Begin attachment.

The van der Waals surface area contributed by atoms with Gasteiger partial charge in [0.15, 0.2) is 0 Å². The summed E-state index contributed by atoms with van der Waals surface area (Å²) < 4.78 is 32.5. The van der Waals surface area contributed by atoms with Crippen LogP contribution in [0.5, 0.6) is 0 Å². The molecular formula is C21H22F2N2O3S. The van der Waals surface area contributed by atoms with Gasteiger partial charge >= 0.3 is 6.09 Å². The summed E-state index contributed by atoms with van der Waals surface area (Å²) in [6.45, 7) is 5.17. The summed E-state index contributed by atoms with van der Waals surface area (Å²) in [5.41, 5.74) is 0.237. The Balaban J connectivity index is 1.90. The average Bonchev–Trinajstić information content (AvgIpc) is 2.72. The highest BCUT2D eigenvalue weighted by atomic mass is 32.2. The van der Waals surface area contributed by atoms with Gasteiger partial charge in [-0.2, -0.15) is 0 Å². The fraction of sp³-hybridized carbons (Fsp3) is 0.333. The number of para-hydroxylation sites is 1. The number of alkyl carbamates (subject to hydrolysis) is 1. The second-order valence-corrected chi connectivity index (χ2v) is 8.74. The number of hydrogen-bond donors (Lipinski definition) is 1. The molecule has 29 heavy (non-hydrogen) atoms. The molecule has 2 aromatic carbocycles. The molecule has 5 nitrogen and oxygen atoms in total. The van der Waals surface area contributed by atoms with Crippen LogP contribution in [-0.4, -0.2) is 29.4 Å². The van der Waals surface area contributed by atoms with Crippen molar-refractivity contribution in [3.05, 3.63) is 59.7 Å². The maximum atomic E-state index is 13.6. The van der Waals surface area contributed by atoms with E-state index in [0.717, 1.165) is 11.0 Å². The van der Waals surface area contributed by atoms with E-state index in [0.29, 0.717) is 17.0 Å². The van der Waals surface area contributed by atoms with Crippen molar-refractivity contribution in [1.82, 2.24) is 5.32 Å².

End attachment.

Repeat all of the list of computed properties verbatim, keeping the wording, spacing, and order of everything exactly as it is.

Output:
The van der Waals surface area contributed by atoms with Gasteiger partial charge in [0.15, 0.2) is 0 Å². The summed E-state index contributed by atoms with van der Waals surface area (Å²) < 4.78 is 32.5. The van der Waals surface area contributed by atoms with Crippen LogP contribution in [0.5, 0.6) is 0 Å². The molecular formula is C21H22F2N2O3S. The van der Waals surface area contributed by atoms with Gasteiger partial charge >= 0.3 is 6.09 Å². The summed E-state index contributed by atoms with van der Waals surface area (Å²) in [6.45, 7) is 5.17. The summed E-state index contributed by atoms with van der Waals surface area (Å²) in [5.41, 5.74) is 0.237. The Balaban J connectivity index is 1.90. The average Bonchev–Trinajstić information content (AvgIpc) is 2.72. The highest BCUT2D eigenvalue weighted by atomic mass is 32.2. The van der Waals surface area contributed by atoms with Gasteiger partial charge in [-0.2, -0.15) is 0 Å². The fraction of sp³-hybridized carbons (Fsp3) is 0.333. The number of para-hydroxylation sites is 1. The number of alkyl carbamates (subject to hydrolysis) is 1. The second-order valence-corrected chi connectivity index (χ2v) is 8.74. The number of hydrogen-bond donors (Lipinski definition) is 1. The molecule has 29 heavy (non-hydrogen) atoms. The molecule has 2 aromatic carbocycles. The molecule has 5 nitrogen and oxygen atoms in total. The van der Waals surface area contributed by atoms with Crippen LogP contribution in [-0.4, -0.2) is 29.4 Å². The van der Waals surface area contributed by atoms with Crippen molar-refractivity contribution in [3.05, 3.63) is 59.7 Å². The maximum atomic E-state index is 13.6. The van der Waals surface area contributed by atoms with E-state index in [0.717, 1.165) is 11.0 Å². The van der Waals surface area contributed by atoms with E-state index in [0.29, 0.717) is 17.0 Å². The van der Waals surface area contributed by atoms with Crippen molar-refractivity contribution in [1.82, 2.24) is 5.32 Å².